The Aseagas venture signals rosy prospects in utilizing alternative sources of energy to broaden the country’s energy mix, which is seen as vital in powering sustainable progress. “Aside from contributing to the grid’s power generation mix, hopefully this project also increases awareness on how organic waste can be put to good use, such as for power generation,” Alcordo said.
Founded in 2005, ecomagination is the company’s commitment to technology solutions that save money and reduce environmental impact for its customers and GE’s own operations.
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From Biomass Magazine
US Department of Energy
According to an international report on bioenergy and land use, informed management of bioenergy crops can actually alleviate factors contributing to food insecurity, as well as provide practical avenues to significantly reduce greenhouse gas emissions, promote sustainable energy production, and preserve biodiversity. The Scientific Committee on Problems of the Environment (SCOPE), an international nongovernmental organization, published the SCOPE Bioenergy and Sustainability Report, titled Bioenergy and Sustainability: Bridging the Gaps, in April 2015. The Bioenergy Technologies Office (BETO) funded the work of several national laboratory researchers who contributed to the report.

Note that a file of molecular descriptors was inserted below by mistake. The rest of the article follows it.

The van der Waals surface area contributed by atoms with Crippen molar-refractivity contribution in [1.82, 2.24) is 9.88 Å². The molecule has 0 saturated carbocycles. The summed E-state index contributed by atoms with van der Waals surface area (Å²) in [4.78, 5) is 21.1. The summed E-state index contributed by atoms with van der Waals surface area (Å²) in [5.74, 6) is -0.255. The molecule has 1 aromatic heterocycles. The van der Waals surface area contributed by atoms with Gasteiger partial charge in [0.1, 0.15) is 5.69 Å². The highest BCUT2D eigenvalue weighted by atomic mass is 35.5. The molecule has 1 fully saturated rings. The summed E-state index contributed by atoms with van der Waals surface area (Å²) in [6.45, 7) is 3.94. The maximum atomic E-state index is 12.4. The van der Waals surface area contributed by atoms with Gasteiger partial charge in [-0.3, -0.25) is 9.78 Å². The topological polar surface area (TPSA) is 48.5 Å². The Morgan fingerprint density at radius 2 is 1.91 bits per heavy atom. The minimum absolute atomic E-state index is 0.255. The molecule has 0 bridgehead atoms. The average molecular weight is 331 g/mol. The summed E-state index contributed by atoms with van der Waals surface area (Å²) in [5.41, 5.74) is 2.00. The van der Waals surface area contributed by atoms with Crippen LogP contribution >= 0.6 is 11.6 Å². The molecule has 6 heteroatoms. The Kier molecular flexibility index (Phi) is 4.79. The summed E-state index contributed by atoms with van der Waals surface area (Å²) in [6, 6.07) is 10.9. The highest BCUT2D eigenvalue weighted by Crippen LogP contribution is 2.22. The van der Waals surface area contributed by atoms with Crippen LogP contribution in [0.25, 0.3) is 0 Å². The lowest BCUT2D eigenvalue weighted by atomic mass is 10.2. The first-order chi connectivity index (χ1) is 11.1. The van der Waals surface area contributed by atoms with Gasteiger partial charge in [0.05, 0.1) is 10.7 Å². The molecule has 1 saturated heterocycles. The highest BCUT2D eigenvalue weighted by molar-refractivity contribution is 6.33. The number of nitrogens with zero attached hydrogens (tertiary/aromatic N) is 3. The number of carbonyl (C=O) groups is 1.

The 21-chapter report examines global agricultural trends and concludes that land availability is not a limiting factor in the expansion of biobased fuels and products. It features detailed analysis demonstrating how energy crops can be used to improve soil conditions, restore productivity to currently marginalized lands, and expand economic opportunities for agricultural workers. Such findings have significant implications for the growing bioenergy industry, as the study addresses misunderstandings that bioenergy crops inherently compete with food production and worsen food scarcity in certain parts of the world.
Led by researchers from the Sao Paulo Research Foundation, the SCOPE report is the collective effort of 137 experts from 82 institutions and 24 countries to document and analyze impacts, benefits, and constraints related to the global expansion of bioenergy. Contributors include several BETO-funded scientists from Argonne National Laboratory, the National Renewable Energy Laboratory, and Oak Ridge National Laboratory.
SCOPE used peer-reviewed data and scientific evidence from more than 2,000 sources to evaluate how expanding bioenergy production and use affects energy security, food security, environmental and climate security, sustainable development, and innovation. The report identifies opportunities for bioenergy crops and technologies to improve agricultural productivity and environmental health, and provides a vision for sustainably reducing poverty and reliance on dwindling fossil resources.